When you’re addicted to a substance, regardless of what it is or why you’re abusing it, the hardest part is recovering from it. The solution to this has been the same for years: gain support from a group or an individual. You are definitely not alone and by being with someone who knows what you are going through and can help you find other ways to adjust, recovering can seem a lot easier.
The means of finding support has developed in ways that people suffering 20 years ago wouldn’t have dreamed of. Instead of going to a support group every Friday night, help and positive reinforcements can be found on the internet any time you need them. For instance, one site, entitled Alcohol Recovery, is specifically designed to help to recover alcoholics relate to others.
From uplifting stories and encouraging quotes to resourceful forums and well-needed video chats, help can be manifested in many forms on the internet, but it is how successful these inspiring and beneficial messages have been that is striking to recovering addicts and nonaddicts alike.
What is Causing these Sites to be so Successful in Promoting Recovery?
The answer to this is not the sites themselves, but those who contribute to them.
During an interview with Warren K. Bickel, Ph.D. from Virginia Tech Carilion Research Institute, Bickel stated that “studies have supported the importance of social interactions for spreading a variety of behaviors”, which include “alcohol consumption, depression, happiness, obesity, and cessation of cigarette smoking”.
Bickel was set to determine if communicating and reinforcing positive behavior through social media sites can be considered a social interaction of this sort. So far, the answers point to yes.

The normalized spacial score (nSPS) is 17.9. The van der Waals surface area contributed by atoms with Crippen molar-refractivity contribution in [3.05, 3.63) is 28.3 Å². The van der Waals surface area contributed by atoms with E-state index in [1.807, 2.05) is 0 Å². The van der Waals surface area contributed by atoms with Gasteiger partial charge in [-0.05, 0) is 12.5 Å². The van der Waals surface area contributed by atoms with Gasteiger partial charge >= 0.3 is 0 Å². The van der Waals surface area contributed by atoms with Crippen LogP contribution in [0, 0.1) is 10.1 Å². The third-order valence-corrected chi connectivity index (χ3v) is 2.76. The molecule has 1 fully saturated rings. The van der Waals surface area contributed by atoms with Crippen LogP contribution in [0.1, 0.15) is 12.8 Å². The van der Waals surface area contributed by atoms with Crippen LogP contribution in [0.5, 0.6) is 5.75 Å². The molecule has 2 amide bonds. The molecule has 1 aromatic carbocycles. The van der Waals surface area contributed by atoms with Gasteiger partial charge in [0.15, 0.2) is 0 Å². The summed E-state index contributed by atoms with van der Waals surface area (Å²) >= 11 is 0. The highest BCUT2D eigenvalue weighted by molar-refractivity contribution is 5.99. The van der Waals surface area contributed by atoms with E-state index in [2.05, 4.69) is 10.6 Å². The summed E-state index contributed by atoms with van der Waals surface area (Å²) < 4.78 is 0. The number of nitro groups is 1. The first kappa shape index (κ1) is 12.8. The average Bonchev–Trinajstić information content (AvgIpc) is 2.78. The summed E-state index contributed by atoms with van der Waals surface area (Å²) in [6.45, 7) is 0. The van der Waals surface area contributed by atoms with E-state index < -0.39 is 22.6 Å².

Everyone says that the biggest benefit to social media is the constant and efficient connection with others, but this connection can do more than boost someone’s ego or keep you in touch with family members.
There are Many Ways to Encourage Healing
So, what exactly is the key to the recovery process through these social media sites? True, it is the contribution that people make to these sites, but what is this contribution?
It is precisely the same as a support group. They share experiences, lessons, and methods to avoid temptation. By hearing what others have to say on the matter, recovering addicts are able to relieve the tension that they are feeling during withdrawal, they can express their own experiences with others, and receive useful advice and positive responses to help them cope in the future.
Bickel adds that more positive results that can be caused by connecting with others on these sites can include:
- Communication between peers through interactive meetings and webinars
- Higher completion of therapeutic education modules
- Increased drug abstinence
- More successful recovery maintenance
- Greater quality of life
- Higher participation in recovery-related activities
Any of these benefits can contribute greatly to the process of addiction recovery.
For more Assistance:
If self-expression and connection on these sites are not enough to make you feel like you are making any progress in substance recovery, speaking to a certified professional may be worth considering. At BetterHelp, you can speak with a psychiatrist directly and they can help you with any issue you may have.